Appendix 3 presents hospitalisation data by disease, year and state or territory. All jurisdictions except New South Wales, Queensland and South Australia required data suppression for cells containing less than five hospitalisations. The figures less than five (but non-zero) in this table for the jurisdictions that requested suppression have been replaced with the symbol <5. Calculation of the suppressed figures (by subtraction from totals) has been prevented by the suppression of another figure with less than five in the same disease category but a different year and of another state's data where less than five (for the same row/year). Where there was not another figure in the same row or column that was less than five, a cell has been suppressed using the symbol n.p. (not published) to denote that the number was greater than five. In some cases, this has been achieved by suppressing the total for the disease/year or for the five year total by disease/state. The corresponding hospitalisation rates for suppressions are also designated with the symbol n.p.


Death data were obtained from the AIHW Mortality Database. These data are supplied annually to the AIHW from the Registrars of Births Deaths and Marriages in each state and territory via the Australian Bureau of Statistics (ABS). Deaths include those in Australian waters as well as on Australian soil, whereas ABS published data exclude deaths in Australian waters. Since 1997, the International Classification of Diseases, 10th Revision (1992) (ICD-10) has been used to identify the cause of death. Although multiple causes of death have been recorded since 1997, only those where the underlying cause of death was the disease of interest are used in this report. Deaths analysed in this report were those registered in 2003 to 2004 (two years). The variables extracted for each death were: underlying cause, age, year death was reported, sex, and state or territory in which death was recorded.


All rates were calculated using finalised ABS mid-year estimated resident populations as at June 2006. Rates are presented as annual rates or average annual rates per 100,000 total population or population in age, sex or geographical subgroups, as appropriate. Average annual rates were calculated by dividing the total number of cases for the period of investigation by the sum of each year’s population for the same period. For hospitalisation data, the mid-year population estimate for the first half of the financial year was used as the denominator—e.g. the 2002 mid-year population estimate was used to calculate rates for 2002/2003. For notification data, the denominator population for each year included only jurisdictions notifying cases for that entire year. Averages were calculated for rates of notifications and hospitalisations and for bed days per year. Medians and ranges, rather than averages, were used to describe the distribution of notifications and hospitalisations per month, and length of stay per admission, as these data were not normally distributed. Where there were small cell sizes for national hospitalisation data (three or less hospitalisations recorded per age/disease category), median length of stay estimates were not published (denoted by n.p.).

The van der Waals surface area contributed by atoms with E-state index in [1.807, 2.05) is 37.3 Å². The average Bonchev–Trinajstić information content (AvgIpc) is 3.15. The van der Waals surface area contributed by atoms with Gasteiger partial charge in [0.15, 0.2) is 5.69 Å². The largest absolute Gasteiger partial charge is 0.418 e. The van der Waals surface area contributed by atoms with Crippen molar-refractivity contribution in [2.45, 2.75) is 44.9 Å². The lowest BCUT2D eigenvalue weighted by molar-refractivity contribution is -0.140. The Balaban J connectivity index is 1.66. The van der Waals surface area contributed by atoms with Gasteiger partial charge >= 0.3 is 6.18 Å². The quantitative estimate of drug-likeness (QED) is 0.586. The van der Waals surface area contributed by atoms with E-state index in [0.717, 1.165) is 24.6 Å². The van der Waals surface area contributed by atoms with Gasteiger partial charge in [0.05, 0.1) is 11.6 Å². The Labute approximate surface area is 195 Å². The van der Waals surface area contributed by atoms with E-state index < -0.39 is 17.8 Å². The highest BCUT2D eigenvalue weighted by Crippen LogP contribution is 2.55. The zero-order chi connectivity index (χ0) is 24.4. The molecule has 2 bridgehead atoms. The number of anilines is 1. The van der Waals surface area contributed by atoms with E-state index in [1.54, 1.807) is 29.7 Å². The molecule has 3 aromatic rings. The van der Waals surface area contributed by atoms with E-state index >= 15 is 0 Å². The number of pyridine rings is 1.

Report structure for individual diseases

For each disease, data are generally presented in the following format:
    • secular trends—the pattern of notifications and hospitalisations over time, with reference to seasonality and outbreaks;
    • severe morbidity and mortality—hospital bed days, length of stay, principal diagnosis, complications and mortality by age group in standard age categories;
    • age and sex distribution—data by age and sex groups as relevant for each particular disease;
    • geographical distribution—case numbers and rates by state or territory, as shown in Appendices 2 and 3. For hospitalisations, some jurisdictions required suppression of hospitalisation data for those cells where there were less than five cases;
    • vaccination status of notified cases and laboratory typing, as relevant;
  • comment—discussion of the data presented.